I may have mentioned my fourth edition players before. Four sessions in, the players are learning more about the game rules but still have questions.
“Why does the fighter have abilities they can only use once per day?”
In fourth edition, most “powers” – a catch-all term for spells, special attacks and combat techniques – are broken down into At-Will, Encounter, and Daily abilities. Wizards, for example, can use ghost sound or magic missile at will, once every round if they like, but ray of enfeeblement is an Encounter power and can be used once per combat, while flaming sphere can be used once per day.
This makes plenty of sense for the wizard, whose spells adhere to consistent rules of magic. The same goes for the cleric, paladin and warlock, whose abilities draw from deities or powerful entities and are rationed out as those beings wish. The warlord may have rousing shouts that lose their impact if used too frequently. The rogue may have sneaky combat tricks that only work when they’re unexpected and likewise mustn’t be overused, and something similar might be said about the ranger.
But where do the fighter’s combat techniques fit into this? What does it mean that the fighter can only trip once per combat or deal a triply powerful hit only once per day?
There are a few common explanations, but none really fit. It makes no sense that an exploit requires just the right “once in a combat” opportunity, because the fighter can use any ability at any time. If encounter exploits tire a fighter that he can’t use it again without resting, they certainly tire him out in a very specific way that doesn’t affect other tiring exploits. It’s not magic of any sort. There’s little reason for a class dedicated to perfecting combat arts to hold back on his most powerful abilities unless he he has to.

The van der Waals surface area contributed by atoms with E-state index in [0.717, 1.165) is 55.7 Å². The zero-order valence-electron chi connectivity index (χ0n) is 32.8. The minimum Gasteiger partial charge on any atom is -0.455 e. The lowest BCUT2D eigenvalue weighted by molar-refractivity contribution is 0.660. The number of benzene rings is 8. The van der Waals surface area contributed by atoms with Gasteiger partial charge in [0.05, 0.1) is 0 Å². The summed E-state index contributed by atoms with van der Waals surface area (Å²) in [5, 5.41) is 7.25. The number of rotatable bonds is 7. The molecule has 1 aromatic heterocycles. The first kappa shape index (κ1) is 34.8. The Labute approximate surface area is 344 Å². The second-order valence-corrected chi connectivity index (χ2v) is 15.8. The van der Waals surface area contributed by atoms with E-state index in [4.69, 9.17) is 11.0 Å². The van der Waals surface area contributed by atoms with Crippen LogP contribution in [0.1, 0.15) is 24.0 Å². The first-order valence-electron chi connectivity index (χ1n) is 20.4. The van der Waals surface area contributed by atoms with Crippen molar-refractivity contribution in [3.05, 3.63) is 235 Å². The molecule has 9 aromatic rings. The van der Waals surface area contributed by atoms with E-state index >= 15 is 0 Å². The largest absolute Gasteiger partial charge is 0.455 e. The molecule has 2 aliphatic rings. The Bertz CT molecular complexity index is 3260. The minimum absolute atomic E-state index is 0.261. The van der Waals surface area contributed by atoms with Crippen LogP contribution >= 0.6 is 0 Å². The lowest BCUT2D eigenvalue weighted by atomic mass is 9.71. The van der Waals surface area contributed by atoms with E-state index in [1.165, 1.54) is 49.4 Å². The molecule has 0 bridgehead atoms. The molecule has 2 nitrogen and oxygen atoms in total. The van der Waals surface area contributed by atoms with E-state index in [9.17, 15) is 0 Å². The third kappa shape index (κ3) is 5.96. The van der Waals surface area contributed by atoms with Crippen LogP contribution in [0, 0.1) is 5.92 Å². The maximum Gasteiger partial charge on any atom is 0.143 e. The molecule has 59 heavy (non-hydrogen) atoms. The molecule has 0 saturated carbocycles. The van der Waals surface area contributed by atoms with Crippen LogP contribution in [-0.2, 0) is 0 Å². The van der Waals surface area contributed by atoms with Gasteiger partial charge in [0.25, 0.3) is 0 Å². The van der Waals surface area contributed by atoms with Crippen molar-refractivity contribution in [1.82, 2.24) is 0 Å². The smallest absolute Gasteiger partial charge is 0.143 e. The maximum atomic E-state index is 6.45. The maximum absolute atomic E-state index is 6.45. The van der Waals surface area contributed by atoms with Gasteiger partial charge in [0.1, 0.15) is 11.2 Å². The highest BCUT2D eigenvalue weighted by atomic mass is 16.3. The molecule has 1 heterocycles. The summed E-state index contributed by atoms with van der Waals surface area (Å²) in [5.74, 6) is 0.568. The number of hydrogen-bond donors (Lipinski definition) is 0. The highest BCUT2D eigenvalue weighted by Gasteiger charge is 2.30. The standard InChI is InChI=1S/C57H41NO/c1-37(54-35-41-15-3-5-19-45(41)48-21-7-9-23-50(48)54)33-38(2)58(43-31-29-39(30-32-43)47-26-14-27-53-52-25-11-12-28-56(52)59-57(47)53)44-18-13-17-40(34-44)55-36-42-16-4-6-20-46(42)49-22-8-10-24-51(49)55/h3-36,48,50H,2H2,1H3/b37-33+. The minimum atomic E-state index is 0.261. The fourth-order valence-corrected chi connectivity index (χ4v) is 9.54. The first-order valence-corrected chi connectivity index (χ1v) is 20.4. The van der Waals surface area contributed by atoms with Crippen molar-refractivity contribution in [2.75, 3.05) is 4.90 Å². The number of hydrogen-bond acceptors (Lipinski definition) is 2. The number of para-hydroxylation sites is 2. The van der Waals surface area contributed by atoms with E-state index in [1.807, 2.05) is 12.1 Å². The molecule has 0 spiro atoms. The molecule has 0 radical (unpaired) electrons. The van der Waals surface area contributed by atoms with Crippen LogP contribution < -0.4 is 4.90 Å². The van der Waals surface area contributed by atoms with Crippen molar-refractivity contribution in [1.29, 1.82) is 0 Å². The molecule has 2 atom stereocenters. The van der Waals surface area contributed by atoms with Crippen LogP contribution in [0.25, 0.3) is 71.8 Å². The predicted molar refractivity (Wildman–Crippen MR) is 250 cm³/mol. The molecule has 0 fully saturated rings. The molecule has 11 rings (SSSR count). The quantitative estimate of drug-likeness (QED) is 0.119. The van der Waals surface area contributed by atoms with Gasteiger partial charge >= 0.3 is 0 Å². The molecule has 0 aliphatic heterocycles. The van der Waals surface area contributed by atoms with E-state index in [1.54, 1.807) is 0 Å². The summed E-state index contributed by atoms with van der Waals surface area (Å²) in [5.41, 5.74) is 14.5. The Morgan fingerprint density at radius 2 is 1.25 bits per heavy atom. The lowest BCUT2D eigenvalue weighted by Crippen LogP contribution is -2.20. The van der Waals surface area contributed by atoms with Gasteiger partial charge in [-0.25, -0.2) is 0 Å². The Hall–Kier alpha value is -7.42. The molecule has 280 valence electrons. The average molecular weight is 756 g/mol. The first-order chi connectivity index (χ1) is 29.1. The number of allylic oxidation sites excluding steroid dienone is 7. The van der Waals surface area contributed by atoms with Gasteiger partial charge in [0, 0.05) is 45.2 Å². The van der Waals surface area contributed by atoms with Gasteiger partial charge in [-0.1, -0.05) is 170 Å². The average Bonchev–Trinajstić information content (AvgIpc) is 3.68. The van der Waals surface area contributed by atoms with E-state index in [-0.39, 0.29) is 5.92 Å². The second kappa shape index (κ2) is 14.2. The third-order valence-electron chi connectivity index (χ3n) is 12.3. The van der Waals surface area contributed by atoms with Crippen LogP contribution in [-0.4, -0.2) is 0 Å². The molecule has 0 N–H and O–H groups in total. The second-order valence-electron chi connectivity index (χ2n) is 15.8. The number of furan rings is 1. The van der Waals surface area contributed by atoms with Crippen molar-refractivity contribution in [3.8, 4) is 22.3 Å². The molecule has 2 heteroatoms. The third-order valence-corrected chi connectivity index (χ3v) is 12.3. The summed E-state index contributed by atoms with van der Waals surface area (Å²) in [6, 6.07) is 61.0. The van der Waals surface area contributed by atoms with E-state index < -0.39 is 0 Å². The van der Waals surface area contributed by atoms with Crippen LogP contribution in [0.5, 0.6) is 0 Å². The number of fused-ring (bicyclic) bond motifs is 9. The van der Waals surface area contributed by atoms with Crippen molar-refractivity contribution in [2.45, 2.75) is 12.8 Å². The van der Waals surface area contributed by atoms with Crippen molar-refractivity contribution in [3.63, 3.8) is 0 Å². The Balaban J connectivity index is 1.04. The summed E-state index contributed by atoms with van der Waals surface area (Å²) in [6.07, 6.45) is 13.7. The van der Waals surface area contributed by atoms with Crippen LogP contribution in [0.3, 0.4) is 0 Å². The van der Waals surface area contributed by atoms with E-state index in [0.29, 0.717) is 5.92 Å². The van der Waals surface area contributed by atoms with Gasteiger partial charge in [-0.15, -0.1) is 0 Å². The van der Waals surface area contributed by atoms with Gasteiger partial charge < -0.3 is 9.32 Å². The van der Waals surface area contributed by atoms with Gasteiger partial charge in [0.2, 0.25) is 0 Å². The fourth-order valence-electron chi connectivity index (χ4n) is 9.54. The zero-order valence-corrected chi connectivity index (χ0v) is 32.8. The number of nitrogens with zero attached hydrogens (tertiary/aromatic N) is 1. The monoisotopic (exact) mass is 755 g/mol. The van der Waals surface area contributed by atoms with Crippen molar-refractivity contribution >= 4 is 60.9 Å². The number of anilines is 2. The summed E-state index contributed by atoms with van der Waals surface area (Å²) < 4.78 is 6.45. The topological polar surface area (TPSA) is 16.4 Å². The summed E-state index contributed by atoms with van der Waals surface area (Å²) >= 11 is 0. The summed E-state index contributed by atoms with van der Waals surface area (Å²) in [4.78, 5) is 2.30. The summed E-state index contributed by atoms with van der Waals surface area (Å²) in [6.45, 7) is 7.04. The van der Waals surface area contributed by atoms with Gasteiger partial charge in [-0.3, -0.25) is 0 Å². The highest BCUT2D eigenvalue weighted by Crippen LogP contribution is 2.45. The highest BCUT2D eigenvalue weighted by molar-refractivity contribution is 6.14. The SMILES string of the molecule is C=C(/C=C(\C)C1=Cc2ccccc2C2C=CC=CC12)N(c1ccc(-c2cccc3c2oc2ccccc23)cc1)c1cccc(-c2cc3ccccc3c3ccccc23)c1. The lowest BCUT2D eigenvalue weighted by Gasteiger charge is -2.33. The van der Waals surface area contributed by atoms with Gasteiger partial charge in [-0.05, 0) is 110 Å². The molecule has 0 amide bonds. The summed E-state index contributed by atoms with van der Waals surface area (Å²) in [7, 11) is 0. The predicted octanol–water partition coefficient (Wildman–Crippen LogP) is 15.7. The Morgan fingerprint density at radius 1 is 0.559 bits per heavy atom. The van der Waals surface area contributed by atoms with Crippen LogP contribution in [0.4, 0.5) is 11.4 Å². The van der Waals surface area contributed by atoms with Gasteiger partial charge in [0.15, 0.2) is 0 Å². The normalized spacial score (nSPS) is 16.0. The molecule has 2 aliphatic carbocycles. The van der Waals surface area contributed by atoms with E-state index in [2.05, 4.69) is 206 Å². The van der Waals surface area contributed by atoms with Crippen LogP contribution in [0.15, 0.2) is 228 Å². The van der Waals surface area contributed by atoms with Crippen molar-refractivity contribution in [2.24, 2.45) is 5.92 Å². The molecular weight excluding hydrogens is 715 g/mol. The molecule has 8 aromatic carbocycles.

There’s a better explanation, I think, and it’s this. The fighter, eager to perfect the art of combat, trains himself in new and exceptionally difficult techniques of extreme deadliness. However, an earnest battle is never as predictable as the training field, and actually using these new manoevers is a wholly different experience. Once the fighter chooses the moment and commits to the deadly technique, instinct and training take over. So, even though the fighter can choose when to use his attack, he still can’t use it with great frequency – in the heat of battle, he cannot quite remember how he managed to do it.
A related topic is the fighter’s Combat Challenge ability, which lets him pull one enemy’s attention and is criticized by some as unrealistic. The theory is that unlike the paladin whose similar ability is explained by divine magic, there’s no sense in the fighter pulling more attention when he deals less damage than someone else.
I don’t agree. In the real world, consider how a boxer manipulates his opponent with feints, feigned weaknesses and so forth. Similarly, the fighter can feign an opening to entice an opponent to attack, or by intimidating battlefield presence create the impression that he is more dangerous than he really is. Don’t forget that although the fighter expects to use his most powerful attacks only once per combat, his opponent may not know that. As a master of melee combat it’s his job to watch the responses of his opponent and how to use them to his advantage, and “marking” an opponent represents that well.